The Reality of Despair

Anxiety is escalating in our culture. And with the pandemic, lockdowns and quarantines are only making things worse. Let’s talk.

As we enter 2021, we finally have the opportunity to look back on some of the mental health statistics from the year 2020. The pandemic caused dramatic changes in the way people related to each other. And one of the fallouts of the last year is that anxiety disorders are on the increase. Anxiety is experienced by nearly 40 million Americans a year. In fact, 18% of our population will experience some sort of anxiety attack in the course of the coming year. That means that anxiety related issues are the number one mental health challenge of our culture. The problem is that as anxiety attacks increase, statistically we discover that the dangers of suicide increase as well.

Suicide is the cause of more deaths in the U.S. annually than homicide. Professional mental experts don’t use the word “suicide.” They call them “Deaths of Despair.” But I want to talk to you today about what the Bible has to say when a culture finds itself struggling with despair to the point that it’s an actual danger to the life of the people in that culture.

America Health Rankings has issued their annual report. And they list deaths of despair or suicides by state. Interestingly enough, Wyoming is the number one highest rated state in the U.S. for suicides. Oklahoma, where I live, is number ten on the list. Now, that seemed to be odd to me as I began to do my research. But as I worked my way through the material, what I discovered is that men are four times more common as victims of suicide than women. But, when you break down suicide down ethnically, Native Americans by percentage are the highest at-risk group in our nation for suicide. Caucasian males come in second percentage wise. But I think the reason Wyoming for example and Oklahoma and some of the higher ranked states, why we are so highly ranked is because of the large Native American populations that we have here and the danger of suicide within those cultures.

Let me give you some surprising statistics about suicide. At least I used to think that suicide was primarily an adolescent challenge. It was a danger to teens. And yet, when you see the numbers broken down, suicides per 100,000 members of the population, what you discover is that the highest at-risk age bracket for suicide in America is the group 45-64. In fact, the second highest age group in America is 75 and above. 45-64 and 75 and above are all higher suicide numbers within the population than anything that happens in the demographic of teens and 20’s. I find that fascinating. And when I began to do research it comes down to, at least in the last 12 months, it comes down to isolation, excessive fear, loss of family contacts and loneliness. In other words, our senior adults are particularly at risk because the isolation of the pandemic has created mental health challenges in that age group.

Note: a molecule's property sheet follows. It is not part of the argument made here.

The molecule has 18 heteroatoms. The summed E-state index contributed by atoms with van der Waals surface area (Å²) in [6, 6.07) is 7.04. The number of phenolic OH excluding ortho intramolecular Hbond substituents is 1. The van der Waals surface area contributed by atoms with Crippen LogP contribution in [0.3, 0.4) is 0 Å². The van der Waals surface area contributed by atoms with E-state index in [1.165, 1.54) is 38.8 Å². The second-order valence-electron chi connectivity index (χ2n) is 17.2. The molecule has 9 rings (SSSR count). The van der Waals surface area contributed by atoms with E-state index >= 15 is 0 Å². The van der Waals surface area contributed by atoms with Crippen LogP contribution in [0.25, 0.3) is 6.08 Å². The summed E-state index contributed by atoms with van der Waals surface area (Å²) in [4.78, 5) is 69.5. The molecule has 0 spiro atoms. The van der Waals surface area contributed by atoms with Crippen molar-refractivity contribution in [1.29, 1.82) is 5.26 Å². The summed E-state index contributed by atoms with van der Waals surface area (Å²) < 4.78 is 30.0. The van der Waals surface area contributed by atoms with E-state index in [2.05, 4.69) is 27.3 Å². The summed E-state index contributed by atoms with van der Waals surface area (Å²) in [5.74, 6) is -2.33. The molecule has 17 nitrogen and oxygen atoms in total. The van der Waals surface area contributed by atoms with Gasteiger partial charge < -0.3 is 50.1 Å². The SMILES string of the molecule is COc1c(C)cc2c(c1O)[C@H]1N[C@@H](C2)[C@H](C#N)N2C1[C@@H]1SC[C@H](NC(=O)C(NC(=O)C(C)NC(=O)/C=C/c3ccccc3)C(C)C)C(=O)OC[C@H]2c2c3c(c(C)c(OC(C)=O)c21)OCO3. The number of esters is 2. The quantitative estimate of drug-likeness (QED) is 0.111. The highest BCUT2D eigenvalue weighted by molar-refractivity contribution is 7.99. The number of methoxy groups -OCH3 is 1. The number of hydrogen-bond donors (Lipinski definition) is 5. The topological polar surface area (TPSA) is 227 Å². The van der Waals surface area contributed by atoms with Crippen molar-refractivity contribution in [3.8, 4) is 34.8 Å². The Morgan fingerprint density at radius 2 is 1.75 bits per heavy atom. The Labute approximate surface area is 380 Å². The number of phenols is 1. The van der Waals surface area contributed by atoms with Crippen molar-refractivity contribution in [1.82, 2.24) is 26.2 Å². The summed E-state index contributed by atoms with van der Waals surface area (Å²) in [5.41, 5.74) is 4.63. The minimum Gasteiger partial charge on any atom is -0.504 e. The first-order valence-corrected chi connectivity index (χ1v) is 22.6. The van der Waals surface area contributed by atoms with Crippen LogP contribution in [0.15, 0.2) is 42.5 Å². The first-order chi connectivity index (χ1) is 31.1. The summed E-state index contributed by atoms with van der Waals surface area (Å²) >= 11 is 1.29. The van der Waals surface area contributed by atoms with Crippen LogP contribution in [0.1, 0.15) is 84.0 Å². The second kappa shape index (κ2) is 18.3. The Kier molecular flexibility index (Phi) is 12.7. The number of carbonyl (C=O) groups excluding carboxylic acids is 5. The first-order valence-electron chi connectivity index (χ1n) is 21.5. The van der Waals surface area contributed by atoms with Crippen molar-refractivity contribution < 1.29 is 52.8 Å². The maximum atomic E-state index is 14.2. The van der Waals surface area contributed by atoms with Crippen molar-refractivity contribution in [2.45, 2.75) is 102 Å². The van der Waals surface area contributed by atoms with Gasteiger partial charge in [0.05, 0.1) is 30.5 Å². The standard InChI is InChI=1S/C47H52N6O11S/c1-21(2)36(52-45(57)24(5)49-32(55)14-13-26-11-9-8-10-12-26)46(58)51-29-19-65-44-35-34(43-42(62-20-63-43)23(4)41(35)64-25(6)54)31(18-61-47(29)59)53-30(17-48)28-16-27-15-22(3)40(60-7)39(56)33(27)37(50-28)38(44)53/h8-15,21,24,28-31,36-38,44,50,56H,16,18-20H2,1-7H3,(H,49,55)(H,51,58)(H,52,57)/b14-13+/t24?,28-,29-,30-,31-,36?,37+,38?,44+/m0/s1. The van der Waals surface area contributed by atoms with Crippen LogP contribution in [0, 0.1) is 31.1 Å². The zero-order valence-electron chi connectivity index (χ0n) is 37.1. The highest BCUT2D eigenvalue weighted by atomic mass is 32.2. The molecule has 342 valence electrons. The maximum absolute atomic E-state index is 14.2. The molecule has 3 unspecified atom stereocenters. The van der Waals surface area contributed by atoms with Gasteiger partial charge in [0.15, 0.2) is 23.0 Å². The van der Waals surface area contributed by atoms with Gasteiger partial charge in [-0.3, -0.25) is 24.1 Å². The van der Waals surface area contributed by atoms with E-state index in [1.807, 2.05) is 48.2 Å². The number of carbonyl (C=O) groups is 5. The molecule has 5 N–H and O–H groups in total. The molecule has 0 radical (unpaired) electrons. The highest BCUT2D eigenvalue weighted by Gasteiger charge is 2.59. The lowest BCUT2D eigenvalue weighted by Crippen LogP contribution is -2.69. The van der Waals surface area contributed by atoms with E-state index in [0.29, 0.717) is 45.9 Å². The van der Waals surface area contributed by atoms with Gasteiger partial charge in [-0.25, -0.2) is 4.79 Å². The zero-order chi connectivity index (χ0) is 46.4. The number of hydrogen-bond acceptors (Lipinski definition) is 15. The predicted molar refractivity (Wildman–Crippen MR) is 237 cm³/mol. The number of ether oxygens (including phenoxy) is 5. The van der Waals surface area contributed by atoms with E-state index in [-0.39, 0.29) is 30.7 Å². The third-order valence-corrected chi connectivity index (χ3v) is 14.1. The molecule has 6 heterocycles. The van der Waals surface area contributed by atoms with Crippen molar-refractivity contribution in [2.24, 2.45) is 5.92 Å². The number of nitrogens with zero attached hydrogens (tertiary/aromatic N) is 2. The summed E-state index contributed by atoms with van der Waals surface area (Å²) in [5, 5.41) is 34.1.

Genesis 1-3, the foundational texts of the Bible, teach us that we were built to relate to one another. Our health is determined by our relationship with God and our relationship with our neighbors. When Christians aren’t able to gather together, it becomes difficult to carry each other’s burdens. Unfortunately, that can have lasting effects.

Let me share with you a little bit about what the Bible has to say about suicide. While God’s Word never actually uses the word suicide, there are at least six clear examples of suicide given to us in the Bible, five in the Old Testament and one in the New Testament. In the Old Testament, in Judges 9:54 we have Abimelech, who is mortally wounded when a woman dropped a millstone on his head. And he cried out to his armor-bearer to kill him so that the woman wouldn’t be given credit for his death. In 1 Samuel 31, King Saul mortally wounded in battle, falls on his own sword in order to prevent the Philistines from abusing him further. After he was killed by his own sword, Saul’s armor-bearer took his own life as well. (also 1 Samuel 31) In 2 Samuel 17, there’s a man named Ahithophel who hanged himself after he gave advice to King David’s son Absalom and that advice was ignored. Zimri set himself afire in 1 Kings 16 after his rebellion against the king failed.
When we get to the New Testament, there’s only one clear example of suicide and that is the death of Judas Iscariot, the man who betrayed Jesus. We do know that Paul later prevented the suicide of a man known to us only as the Philippians jailer in Acts 16. Paul prevented the suicide and then led that man and his entire family into faith in Jesus Christ.

There are Biblical principles that we need to think about. And whether this message is for you and mental health challenges that you face or whether there’s someone that you need to share this with, take these principles with you.

The Bible in Exodus 20:13 is a part of the Ten Commandments that says, “You shall not murder.” That means yourself as well as somebody else. In Deuteronomy 30:19 [not 13:19] Moses says,
"This day I call the heavens and the earth as witnesses against you, that I have set before you life and death, blessings and curses. Now choose life so that you and your children may live."

In Job 1:21, faced with the loss of everything, Job confessed that the Lord, “gives and the Lord takes away.” But in either situation the response is, “blessed be the name of the Lord.”
Paul tells us in 1 Corinthians 6:19-20,

Or do you not know that your body is a temple of the Holy Spirit who is in you, whom you have from God, and that you are not your own? For you were bought at a price: therefore, honor God with your bodies.